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The Shaft: Descent into Darkness

The Shaft: Descent into Darkness

 

Developer: Kastchey The title screen.The title screen.
Released: 2018.08.04
Genre: SciFi
Graphics: Pixel art / 2D
Perspective: Third person
Gameplay: Point-and-Click



 

 

 

 

 

 





 

 


 

Sgt Reed is descending into darkness, more specifically a shaft leading to an abandoned underground facility. His task is to find and activate the power source and access the facility for some reason which is never revealed. There is also a huge glass wall between the shaft and the facility, why exactly it is there is never revealed either. Things don't go smoothly as Sgt Reed is left hanging in the air with deadly looking items below him and no way to go back up. There also seems to be some strange moss-like growth down there, the origin of it unknown.

The player is kept in the darkness for a lot of things. The game starts with the protagonist being hanging in the air, and the game ends when he finds his way through one of the doors on the other side of the glass, with a message indicating that the story might be continued some time in the future. The reason for entering the facility is never explained, nor is any question that the player might have regarding the story. Clearly there would seem to be some bigger story somewhere, but the game is an isolated escape room kind of scenario, where the player can make up whatever kind of story is fitting for the very few details given in the actual game.

The starting point of the game.The starting point of the game.
As can be expected, the game is very short, at least until the hinted continuation comes, if ever. There is a suprising amount of depth in the gameplay, and not just referring to the game taking place underground. Many of the puzzles are multifaceted in the sense that simply using an object in some place doesn't do that much, the sequence to get things done is a bit longer which is not necessarily something to be expected from a game that is for all practical purposes a one room game, even though there are two or three rooms in the game, depending on how one counts them. There is also a surprising number of inventory items in the game. Some of them are never used, but most of them actually are.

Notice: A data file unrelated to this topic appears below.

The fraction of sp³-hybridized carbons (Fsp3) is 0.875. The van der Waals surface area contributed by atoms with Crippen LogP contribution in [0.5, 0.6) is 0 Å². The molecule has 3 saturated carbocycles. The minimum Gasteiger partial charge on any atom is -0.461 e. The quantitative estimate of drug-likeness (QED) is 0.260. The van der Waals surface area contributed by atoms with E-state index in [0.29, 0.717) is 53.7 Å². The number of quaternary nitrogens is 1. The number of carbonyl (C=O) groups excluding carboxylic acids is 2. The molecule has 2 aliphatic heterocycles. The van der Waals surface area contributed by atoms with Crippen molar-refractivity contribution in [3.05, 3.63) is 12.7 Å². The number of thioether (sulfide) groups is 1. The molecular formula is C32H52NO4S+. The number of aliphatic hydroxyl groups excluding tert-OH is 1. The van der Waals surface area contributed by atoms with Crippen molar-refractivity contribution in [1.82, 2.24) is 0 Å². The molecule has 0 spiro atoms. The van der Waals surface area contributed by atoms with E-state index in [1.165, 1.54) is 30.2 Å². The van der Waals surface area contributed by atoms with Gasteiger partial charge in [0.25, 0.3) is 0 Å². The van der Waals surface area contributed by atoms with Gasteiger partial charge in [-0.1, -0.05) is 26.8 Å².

The game has a brilliant way of letting the player know what to do next, without giving any solution away. This is something that has been in the genre for decades, in theory, but highly underused in actual game design in most games. This helps the player to focus on at least thinking the right next step, even if the solution is not necessarily obvious. Many of the puzzles and their solutions in The Shaft are quite logical, although a couple of them leave kind of wondering whether what was needed was really the most plausible thing to do. After some more complicated puzzles the very last one is actually too straightforward, leading the player to wonder was that really it. The message about the story being possibly continued later on smoothens this a bit, but the way the game ends in the reviewed version (3.1) is a bit disappointing nonetheless.

Sounds are a bit underused in the game. There is no voice acting, and the game doesn't have much sound effects or music. These could improve immersion greatly given the context of the game which is approaching light horror. Graphically the game is quite alright, with the pixel art being nice to look at and all objects being clearly recognisable as what they are. Animation could use a small improvement, as there seems to be some glitches with it, but nothing that would spoil the experience. Gameplay mechanics are very simple and straightforward, left click to do something, right click to look at something. There are a couple of items that don't generate any response when trying to combine them in the inventory, which might be a bug or not, otherwise everything works as expected.

For the short while that the game lasts, it's surprisingly engaging. Because the puzzles are a bit more complicated than one would expect to see, finding the solutions is also a bit more rewarding, and trying to make some sense of the situation gives some additional appeal to playing. This is also the game's weak point, since there's no lead-in to the story and the narrative really doesn't go anywhere or conclude, there's not much to make a difference between a random collection of puzzles and The Shaft. Fortunately there is some difference, and it is in favour of this game. Whether the possible continuation of the story would make the game better, remains to be seen. As what it is now, it is like a snack between meals.

The door is locked.The door is locked.

 


 

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